Air Force Begins Live-Fire Testing on New Helicopter, Jolly Green II

Crews watch the firing of the GAU-18 .50 caliber machine gun.
Crews from the 413th Flight Test Squadron watch the firing of the GAU-18 .50 caliber machine gun on the range near Eglin Air Force Base, Fla., Aug 21, 2020. (U.S. Air Force/Tech. Sgt. John Raven)

The Air Force's new HH-60W combat rescue helicopter, known as the "Jolly Green II," has begun live-fire ground testing, the service said this week.

Airmen with the 413th Flight Test Squadron at Eglin Air Force Base, Florida, recently fired the aircraft's three primary weapons: the GAU-2, a 7.62mm gatling gun with a 3,000 rounds per minute fire rate; the GAU-18, a .50 caliber machine gun with a 650 to 800 round fire rate; and the GAU-21, a newly designed .50 caliber machine gun with a 950 to 1,100 round fire rate, according to a service release.

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All of the ground testing was done using the unit's first "Whiskey 1" model, made by Lockheed Martin company Sikorsky. Each of the weapons is interchangeable via the helicopter's adaptable gun mount system, according to AirMed&Rescue Magazine.

The Whiskey 1 "contains specialized test instrumentation that allows Sikorsky to monitor hundreds of parameters during the flights and envelope expansion testing," according to the release. "That specialized instrumentation allowed the testers to record the stress and strains in the aircraft caused by firing the weapons."

The three tests -- which spanned a three-week period on Eglin's expansive test ranges -- follow other programmatic milestones such as aerial refueling and radar, weather and defensive system testing, officials said.

"It was great to see all the team's planning and hard work finally pay off to get us to execution and gather this initial live-fire data," Maj. Christopher Hull, 413th FLTS chief test engineer, said in the release.

Jolly Green II crews were part of the testing to see how the gunfire affected their ability to conduct a prospective mission -- specifically, whether the blasts have the potential to harm operators or inflict traumatic brain injury symptoms, the release states.

The Air Force's Non-Nuclear Munitions Safety Board will evaluate the findings from the ground tests in coming weeks before deciding whether to clear the helicopter for in-flight ammunition tests, which are expected sometime before the end of the year.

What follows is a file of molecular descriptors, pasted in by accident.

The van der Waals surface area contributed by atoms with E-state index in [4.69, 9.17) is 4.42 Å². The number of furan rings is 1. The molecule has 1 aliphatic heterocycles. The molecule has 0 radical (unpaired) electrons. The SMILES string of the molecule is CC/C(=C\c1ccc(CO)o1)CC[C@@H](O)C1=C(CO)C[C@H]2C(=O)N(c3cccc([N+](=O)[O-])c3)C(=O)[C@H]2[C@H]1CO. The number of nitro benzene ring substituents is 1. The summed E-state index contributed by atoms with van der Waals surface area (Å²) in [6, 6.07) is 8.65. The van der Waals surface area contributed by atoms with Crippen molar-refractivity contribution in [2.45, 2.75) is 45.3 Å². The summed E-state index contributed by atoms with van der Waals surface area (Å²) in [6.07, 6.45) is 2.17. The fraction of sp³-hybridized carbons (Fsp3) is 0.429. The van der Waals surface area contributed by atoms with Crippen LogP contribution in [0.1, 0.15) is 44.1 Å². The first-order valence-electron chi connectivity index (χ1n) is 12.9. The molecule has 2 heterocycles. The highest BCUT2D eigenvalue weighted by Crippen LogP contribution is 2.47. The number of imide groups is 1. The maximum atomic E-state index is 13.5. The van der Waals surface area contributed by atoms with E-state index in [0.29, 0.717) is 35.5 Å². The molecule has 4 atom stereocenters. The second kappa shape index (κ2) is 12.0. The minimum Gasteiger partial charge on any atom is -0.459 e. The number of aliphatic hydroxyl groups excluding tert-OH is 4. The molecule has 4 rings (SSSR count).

Last year, the service began the first tests on the HH-60W, which is based on the UH-60M Black Hawk and is meant to replace its HH-60G Pave Hawk fleet.

In February, the Air Force unveiled the helicopter's official name during the opening ceremony of the Air Warfare Symposium in Orlando, Florida.

"Reviving the Jolly Green name honors our combat search-and-rescue [CSAR] crews past and present," Air Force Secretary Barbara Barrett said while standing alongside CSAR pilots from past and current conflicts. "In the hands of our airmen, the HH-60W ensures the rescue community can perform their duties better than ever."

The rescue community's motto is, "These things we do that others may live."

The name Jolly Green -- which the CSAR community has adopted as its trademark alongside signature green feet stamped on the aircraft -- dates back to the Vietnam War, when American pilots flew the HH-3E helicopter.

While today's pilots will stamp the sides of the helicopter with green feet to commemorate their own missions, the symbol's origin is a nod to the HH-3E, also known as the Jolly Green Giant, which left fat imprints when landing in Vietnam's rice patties and grass fields, according to the service.

Unlike the new HH-60W, which will officially be known as "Jolly Green II," the HH-3E, used mainly for recovering downed pilots, carried the moniker only as a nickname.

Current 1980s-era HH-60G models are capable of low-altitude operations and have a retractable in-flight refueling probe and internal auxiliary fuel tanks that allow for better range and loiter time during rescue missions.

The HH-60W doubles the internal fuel capacity of the HH-60G model without using auxiliary fuel tanks and increases the flight hours. The aircraft also has improved avionics, navigation and communications and an enhanced software network, plus better defensive measures and armored plating, according to Sikorsky.

The new helicopter's missions include "civil search and rescue, medical evacuation, disaster response, humanitarian assistance, security cooperation/aviation advisory, NASA space flight support and CSAR command and control," per the Air Force.

Through its fiscal 2019 and 2020 budgets, Congress gave the Air Force the authority to procure 22 of the Jolly Green II. The first two units to field the aircraft will be the 41st Rescue Squadron at Moody Air Force Base, Georgia, and the 512th Rescue Squadron at Kirtland Air Force Base, New Mexico.

The service plans to purchase up to 113 of the rotary-wing aircraft.

-- Oriana Pawlyk can be reached at Follow her on Twitter at @Oriana0214.

Related: In Vietnam-Era Throwback, New Air Force Rescue Helo Is the 'Jolly Green II'

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